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  • Medicine and Magic in Elizabethan London: Simon Forman: Astrologer, Alchemist, and Physician
  • Nicholas H. Clulee
Lauren Kassell . Medicine and Magic in Elizabethan London: Simon Forman: Astrologer, Alchemist, and Physician. Oxford Historical Monographs. Oxford: Oxford University Press, 2005. xviii + 282 pp. index. illus. tbls. chron. bibl. $90. ISBN: 0-19-927905-5.

Lauren Kassell is not the first to be drawn to Simon Forman (1552–1611) and his extensive body of writings, which constitute one of the most comprehensive records of the history of medicine and the occult sciences in early modern England. In contrast to the previous biographical approaches (A. L. Rowse and Barbara [End Page 606] Traister), Kassell claims an approach to Forman's archive that has been rewarded with "vivid stories . . . about the circulation of esoteric texts, the politics of medicine, the popularity of astrology, the vagaries of Paracelsianism, and the powers of magic" (12–13). Kassell argues that Forman, as an untutored, irregular medical practitioner, who did not clearly fit into the traditional hierarchy of physician, surgeon, and apothecary medical practitioners, or into the definable camps of Galenic or Paracelsian medicine, provides an entrée into an anthropology of the medical world of early seventeenth-century London. Her stated aim is to recover Forman's own voice and, through this, to explore the histories of medicine, astrology, alchemy, and magic in early modern England.

Listening to Forman's voice reveals at the core his passion for learning, his love of books, his sense of divinely inspired authority, and his conviction that astrology was the only reliable source of truth about nature, life, and health. Professor Kassell develops the working out of this persona in four thematic sections. Her section on "The Making of an Astrological Physician" explores Forman's early life and self-taught studies, his study and use of hermetic and alchemical texts, and the emerging conjunction of medicine and astrology. Forman's only venture into print, The groundes of the longitude, is revealing. Here he claimed to have a method to determine longitude that has the authority of divine revelation, but he does not actually specify the method. Those interested in the secret are expected to seek him out. Characteristic of the rest of Forman's career is the central place of the occult in natural philosophy, the definition of knowledge as arcane and divinely inspired, and Forman's promotion of his own authority and pursuit of repute among other practitioners of London.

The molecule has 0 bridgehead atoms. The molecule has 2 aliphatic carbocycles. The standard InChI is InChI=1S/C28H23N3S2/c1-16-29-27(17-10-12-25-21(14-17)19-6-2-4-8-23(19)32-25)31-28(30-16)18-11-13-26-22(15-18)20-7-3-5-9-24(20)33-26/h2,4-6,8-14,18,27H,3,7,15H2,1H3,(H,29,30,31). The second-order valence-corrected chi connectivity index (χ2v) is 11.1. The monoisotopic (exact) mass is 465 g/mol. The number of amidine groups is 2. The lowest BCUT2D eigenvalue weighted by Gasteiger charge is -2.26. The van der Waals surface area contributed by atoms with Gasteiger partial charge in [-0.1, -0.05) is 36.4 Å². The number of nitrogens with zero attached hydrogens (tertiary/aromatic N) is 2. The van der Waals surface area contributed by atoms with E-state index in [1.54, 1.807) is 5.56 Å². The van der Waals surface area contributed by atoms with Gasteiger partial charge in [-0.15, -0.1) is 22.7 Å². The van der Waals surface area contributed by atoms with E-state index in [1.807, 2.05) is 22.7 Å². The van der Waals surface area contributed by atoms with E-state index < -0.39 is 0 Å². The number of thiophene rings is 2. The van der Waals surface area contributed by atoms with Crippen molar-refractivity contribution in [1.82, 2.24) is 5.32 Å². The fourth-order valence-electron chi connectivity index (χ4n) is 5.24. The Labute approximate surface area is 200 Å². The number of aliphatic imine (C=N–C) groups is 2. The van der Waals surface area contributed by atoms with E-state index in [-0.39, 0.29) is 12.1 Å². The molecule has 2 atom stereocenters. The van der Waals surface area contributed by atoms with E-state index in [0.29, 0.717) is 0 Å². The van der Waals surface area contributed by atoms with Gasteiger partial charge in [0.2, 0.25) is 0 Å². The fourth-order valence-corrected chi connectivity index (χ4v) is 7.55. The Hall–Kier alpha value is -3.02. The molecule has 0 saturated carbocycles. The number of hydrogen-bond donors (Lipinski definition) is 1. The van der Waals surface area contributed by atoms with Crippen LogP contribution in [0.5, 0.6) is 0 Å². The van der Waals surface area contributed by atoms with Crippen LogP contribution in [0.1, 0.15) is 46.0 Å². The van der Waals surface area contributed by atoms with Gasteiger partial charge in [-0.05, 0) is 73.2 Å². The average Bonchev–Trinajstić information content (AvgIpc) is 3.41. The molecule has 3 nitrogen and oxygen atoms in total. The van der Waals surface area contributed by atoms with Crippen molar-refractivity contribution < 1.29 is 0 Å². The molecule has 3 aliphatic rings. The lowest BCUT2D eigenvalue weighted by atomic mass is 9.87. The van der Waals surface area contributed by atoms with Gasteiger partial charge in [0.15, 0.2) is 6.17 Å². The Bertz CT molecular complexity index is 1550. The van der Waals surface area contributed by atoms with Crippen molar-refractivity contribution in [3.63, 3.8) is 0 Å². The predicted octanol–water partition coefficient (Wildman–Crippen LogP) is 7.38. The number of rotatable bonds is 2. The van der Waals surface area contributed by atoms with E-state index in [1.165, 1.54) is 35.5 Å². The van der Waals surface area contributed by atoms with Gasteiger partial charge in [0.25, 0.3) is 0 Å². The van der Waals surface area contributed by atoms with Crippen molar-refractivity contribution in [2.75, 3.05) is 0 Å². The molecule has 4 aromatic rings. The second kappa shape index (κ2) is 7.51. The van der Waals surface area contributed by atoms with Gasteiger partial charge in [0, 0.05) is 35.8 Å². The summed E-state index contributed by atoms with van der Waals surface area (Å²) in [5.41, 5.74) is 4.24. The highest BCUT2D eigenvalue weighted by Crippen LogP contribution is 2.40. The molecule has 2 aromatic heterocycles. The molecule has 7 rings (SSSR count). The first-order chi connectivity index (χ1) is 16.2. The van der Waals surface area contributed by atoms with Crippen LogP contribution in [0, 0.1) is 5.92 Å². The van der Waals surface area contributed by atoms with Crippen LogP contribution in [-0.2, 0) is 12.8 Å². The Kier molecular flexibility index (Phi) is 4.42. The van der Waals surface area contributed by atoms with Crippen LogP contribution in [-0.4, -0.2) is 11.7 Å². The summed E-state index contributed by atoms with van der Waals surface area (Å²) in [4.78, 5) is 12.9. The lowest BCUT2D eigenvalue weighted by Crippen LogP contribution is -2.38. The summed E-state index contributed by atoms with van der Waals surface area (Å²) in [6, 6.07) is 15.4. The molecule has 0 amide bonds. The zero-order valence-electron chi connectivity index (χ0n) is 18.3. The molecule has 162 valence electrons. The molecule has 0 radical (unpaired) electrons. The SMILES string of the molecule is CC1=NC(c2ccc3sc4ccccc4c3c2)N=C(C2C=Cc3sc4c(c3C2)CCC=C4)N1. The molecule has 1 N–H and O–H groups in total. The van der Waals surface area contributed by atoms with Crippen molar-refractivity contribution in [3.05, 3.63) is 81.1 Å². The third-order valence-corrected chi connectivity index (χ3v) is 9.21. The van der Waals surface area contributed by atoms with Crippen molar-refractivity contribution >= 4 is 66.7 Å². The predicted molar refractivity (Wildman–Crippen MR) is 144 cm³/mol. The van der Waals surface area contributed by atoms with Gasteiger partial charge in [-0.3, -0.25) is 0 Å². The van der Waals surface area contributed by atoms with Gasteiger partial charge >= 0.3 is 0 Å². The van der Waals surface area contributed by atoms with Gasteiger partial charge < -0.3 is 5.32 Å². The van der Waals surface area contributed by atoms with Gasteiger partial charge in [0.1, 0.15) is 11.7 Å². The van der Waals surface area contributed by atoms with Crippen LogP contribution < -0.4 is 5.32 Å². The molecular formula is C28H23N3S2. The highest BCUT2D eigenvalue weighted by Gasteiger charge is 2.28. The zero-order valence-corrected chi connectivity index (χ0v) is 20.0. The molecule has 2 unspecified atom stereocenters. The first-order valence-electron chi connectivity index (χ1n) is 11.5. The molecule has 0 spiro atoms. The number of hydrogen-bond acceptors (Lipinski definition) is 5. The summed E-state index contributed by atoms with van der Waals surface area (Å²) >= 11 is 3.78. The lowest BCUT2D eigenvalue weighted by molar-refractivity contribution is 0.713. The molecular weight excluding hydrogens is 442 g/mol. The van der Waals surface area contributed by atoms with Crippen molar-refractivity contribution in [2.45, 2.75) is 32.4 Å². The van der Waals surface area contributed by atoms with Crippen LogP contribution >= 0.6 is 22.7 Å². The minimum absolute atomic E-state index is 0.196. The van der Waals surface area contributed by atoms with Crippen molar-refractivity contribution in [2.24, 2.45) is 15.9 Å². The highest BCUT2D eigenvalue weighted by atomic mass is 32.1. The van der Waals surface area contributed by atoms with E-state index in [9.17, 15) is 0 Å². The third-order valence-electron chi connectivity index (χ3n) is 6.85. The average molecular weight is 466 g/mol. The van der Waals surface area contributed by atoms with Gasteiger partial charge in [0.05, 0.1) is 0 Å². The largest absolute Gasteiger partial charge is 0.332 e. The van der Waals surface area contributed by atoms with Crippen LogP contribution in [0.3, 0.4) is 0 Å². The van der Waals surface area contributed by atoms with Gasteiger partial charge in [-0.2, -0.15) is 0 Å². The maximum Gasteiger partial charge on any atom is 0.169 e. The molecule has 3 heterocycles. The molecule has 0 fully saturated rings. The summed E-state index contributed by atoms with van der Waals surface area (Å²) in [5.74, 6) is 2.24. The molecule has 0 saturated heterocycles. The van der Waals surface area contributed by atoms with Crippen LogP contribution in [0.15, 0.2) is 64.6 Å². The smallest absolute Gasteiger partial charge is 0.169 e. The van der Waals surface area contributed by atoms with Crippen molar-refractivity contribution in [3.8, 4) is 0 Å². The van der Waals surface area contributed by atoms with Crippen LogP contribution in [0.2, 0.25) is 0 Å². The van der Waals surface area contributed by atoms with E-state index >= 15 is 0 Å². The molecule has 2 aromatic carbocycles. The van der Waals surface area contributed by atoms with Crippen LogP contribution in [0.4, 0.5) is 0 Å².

Forman's practice of medicine in London provoked opposition by the College of Physicians and generated a more intense and lasting conflict with traditional spheres of professional authority than his early tangle with mathematical practitioners. Kassell not only recounts the Forman-College contest as part of the College's defense of their status against the "irregular" medical practitioners, but sets this within the context of recurrent bouts of the plague that served as occasions in which physicians, surgeons, irregular practitioners, clerics, and astrologers contested boundaries of knowledge, authority, expertise, prayers, and medicines. How Forman's persona as a medical martyr, his Paracelsian-astrological philosophy of medicine, and his thriving practice evolved through successive versions of his plague tracts and through the dynamic of his conflict with the physicians is quite effectively developed here.

The collection of casebooks that remains from the years of Forman's medical practice is one of the rare records of an actual medical practice in the early seventeenth century. These have been used for a statistical analysis of Forman's patients and their types of complaints and treatments, as well as for their indication of Forman's social contacts and sexual exploits. Kassell goes behind these records to reconstruct his consultation practice and the dialogue between him and his clients. A consistent feature of each consultation was casting an astrological figure, [End Page 607] the hallmark of Forman's claim to be an astrological physician. Extensive reflections from Forman's treatises on astrology illustrate the interweaving of theory in his practice. With women constituting close to sixty percent of his clients, the casebooks also provide Kassell with the opportunity to explore the dynamics of gender in Forman's consultations.

A final section concentrates on Forman's...


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pp. 606-608
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Archived 2009
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